THIS POST IS AN EXCERPT FROM BLUEPRINT 2020.
[Digital civil society] is the space we occupy and the ground from which we take action. All around us are important shifts that are both the focus of our actions and the forces changing how we work. Here are a few of them.
We know what happens when we ignore the warning signs of change. The climate crisis is now the biggest and most existential threat to humanity since we first unlocked the power of nuclear weapons. Many people find themselves ruefully remembering the first warnings from climate scientists, almost fifty years ago. Others, especially younger people who’ve come of age experiencing ever more uncertainty, are putting their all into calls for different economic systems, different political priorities, and less extractive lifestyles as ways to save the planet. They are acting as if their very lives depend on these changes. As they do.
And their opponents, who have distracted, obfuscated, denied, and confused the presentation of the science and have delayed and undermined previous efforts to address this collective crisis, will fight even harder as the transitions become unavoidable. The fingerprints of the climate crisis are found all over political battles on issues that initially seem unrelated, from immigration to executive power, human rights to states’ rights, national sovereignty to international alliances. Reducing the severity of the climate catastrophe and adapting to its inevitable changes require direct action from governments, corporations, and civil society. And, the ecological effects will in turn contribute to the reshaping of each of these sectors.
One way the climate crisis is shifting civil society is by centering communities that have long been ignored, marginalized, and worse. As is so often the case, demands for justice are being led by the poor and most vulnerable. Around the world, people in deep poverty and those on threatened landscapes are leading calls for the biggest changes. Women, people of color, poor coastal communities, and young people are leading efforts from the Sunrise Movement to the Extinction Rebellion to Climate Strike. They are pressing national governments and international bodies to rescue entire island populations. They are using their power as organizers and voters to demand new regulations and enforcements on carbon-emitting industries and using their power as consumers to attract market alternatives.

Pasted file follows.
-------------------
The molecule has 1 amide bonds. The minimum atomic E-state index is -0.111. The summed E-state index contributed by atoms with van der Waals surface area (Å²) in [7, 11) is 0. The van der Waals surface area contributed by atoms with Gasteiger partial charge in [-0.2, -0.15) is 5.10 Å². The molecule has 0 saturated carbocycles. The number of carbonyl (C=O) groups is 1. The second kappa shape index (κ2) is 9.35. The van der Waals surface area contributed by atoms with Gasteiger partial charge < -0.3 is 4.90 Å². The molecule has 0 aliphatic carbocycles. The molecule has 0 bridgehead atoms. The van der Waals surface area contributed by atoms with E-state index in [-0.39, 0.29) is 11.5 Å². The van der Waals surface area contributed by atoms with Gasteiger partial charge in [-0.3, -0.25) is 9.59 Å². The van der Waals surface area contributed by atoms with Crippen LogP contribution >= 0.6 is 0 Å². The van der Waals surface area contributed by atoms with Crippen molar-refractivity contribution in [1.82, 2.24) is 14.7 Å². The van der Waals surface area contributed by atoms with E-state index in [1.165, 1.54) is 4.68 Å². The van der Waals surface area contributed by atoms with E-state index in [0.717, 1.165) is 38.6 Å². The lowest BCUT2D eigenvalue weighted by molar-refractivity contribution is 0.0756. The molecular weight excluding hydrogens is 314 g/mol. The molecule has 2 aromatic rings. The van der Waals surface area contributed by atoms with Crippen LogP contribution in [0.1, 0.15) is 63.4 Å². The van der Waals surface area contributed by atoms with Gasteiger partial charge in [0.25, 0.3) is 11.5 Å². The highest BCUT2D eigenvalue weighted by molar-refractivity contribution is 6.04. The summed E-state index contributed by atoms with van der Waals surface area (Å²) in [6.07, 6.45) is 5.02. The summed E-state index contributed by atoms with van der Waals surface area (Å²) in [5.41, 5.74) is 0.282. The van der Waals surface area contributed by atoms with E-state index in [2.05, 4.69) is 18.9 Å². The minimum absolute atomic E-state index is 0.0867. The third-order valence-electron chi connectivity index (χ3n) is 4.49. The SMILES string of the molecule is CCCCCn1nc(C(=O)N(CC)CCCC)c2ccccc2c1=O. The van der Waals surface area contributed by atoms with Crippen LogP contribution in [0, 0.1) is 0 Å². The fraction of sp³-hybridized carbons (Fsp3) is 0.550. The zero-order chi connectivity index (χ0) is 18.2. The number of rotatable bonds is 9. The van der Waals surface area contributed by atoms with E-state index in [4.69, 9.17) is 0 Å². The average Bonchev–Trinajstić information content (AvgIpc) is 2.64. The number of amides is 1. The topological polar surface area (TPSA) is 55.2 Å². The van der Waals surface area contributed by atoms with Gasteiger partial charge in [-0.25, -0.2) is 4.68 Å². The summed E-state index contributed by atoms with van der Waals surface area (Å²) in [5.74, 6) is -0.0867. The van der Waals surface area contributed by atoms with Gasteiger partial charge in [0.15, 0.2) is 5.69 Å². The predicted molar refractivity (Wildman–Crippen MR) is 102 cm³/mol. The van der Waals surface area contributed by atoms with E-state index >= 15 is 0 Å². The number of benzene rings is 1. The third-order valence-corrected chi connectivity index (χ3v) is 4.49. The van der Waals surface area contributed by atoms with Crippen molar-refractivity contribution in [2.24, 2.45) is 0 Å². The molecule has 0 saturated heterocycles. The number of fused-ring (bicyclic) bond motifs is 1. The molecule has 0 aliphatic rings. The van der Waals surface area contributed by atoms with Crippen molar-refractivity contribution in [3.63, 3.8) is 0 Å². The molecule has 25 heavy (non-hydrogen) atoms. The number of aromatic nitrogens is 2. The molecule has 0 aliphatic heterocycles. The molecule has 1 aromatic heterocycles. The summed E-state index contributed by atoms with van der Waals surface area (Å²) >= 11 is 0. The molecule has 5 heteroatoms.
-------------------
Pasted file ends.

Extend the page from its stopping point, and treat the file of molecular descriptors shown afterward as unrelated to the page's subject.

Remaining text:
These efforts are inspirational and multi-pronged, as the activists leading them see natural allies with other justice-seeking communities. There is a tremendous opportunity for civil society organizations—small and large, local and international—to join these efforts. In doing so, if they join with sincerity, humility, and a mindset of adaptation, established leaders and their organizations will not only learn how to be part of the climate solution, they may well find their way to a thriving future for civil society and their own organizations.
The New Economy Hits Home
The world last experienced a global recession in 2008. Since then, official statistics such as job growth, gross domestic products, and stock market indices have had a pretty remarkable upward run. These top-line numbers, analyzed by economists and governments, are generally given a positive spin by the media and politicians, even as stagnant wage growth, decreasing job security, and concerns about automation shape the working experience of more and more people. When those top-line numbers falter, and they will (by the time you read this, they may already have), the lived reality underneath them will be on stark display.
This matters to civil society and nonprofits in both immediate and abstract ways. The immediate future for nonprofit funding in the US is complicated and uncertain. The implications of the tax law changes from 2017 are no longer predictions of future events, they are underway. The Fundraising Effectiveness Project began reporting decreases in donor retention in 2016. Analysis of annual giving in the US between 2000 and 2014 revealed a 12% drop in households that give—falling to just more than half of all households.2
Economic realities, and the stories we tell about them, matter. When the mainstream story is one of economic boom, the individual and community experiences of despair, employment uncertainty, unaffordable housing, and insufficient wages are relegated either to the proverbial back pages or dismissed as examples of “winners and losers.”3
In contrast, when economic downturns hit, the stories we tell ourselves also change. Suddenly, those who were on the economic margins during the boom are not other people, they are us. To rephrase an aphorism, the lip gloss of economic growth disappears and we’re left looking at the pig. We know this is going to happen. We know that our current economic structures are not working for many people, but are we preparing now for the inevitable moment when this truth will demand to be seen?
To continue reading, and for a list of Lucy’s buzzwords and a recap of her 2019 predictions, download Blueprint 2020. Tweet @dgtlimpact with #Blueprint20, take the 2020 survey, and join us on LinkedIn.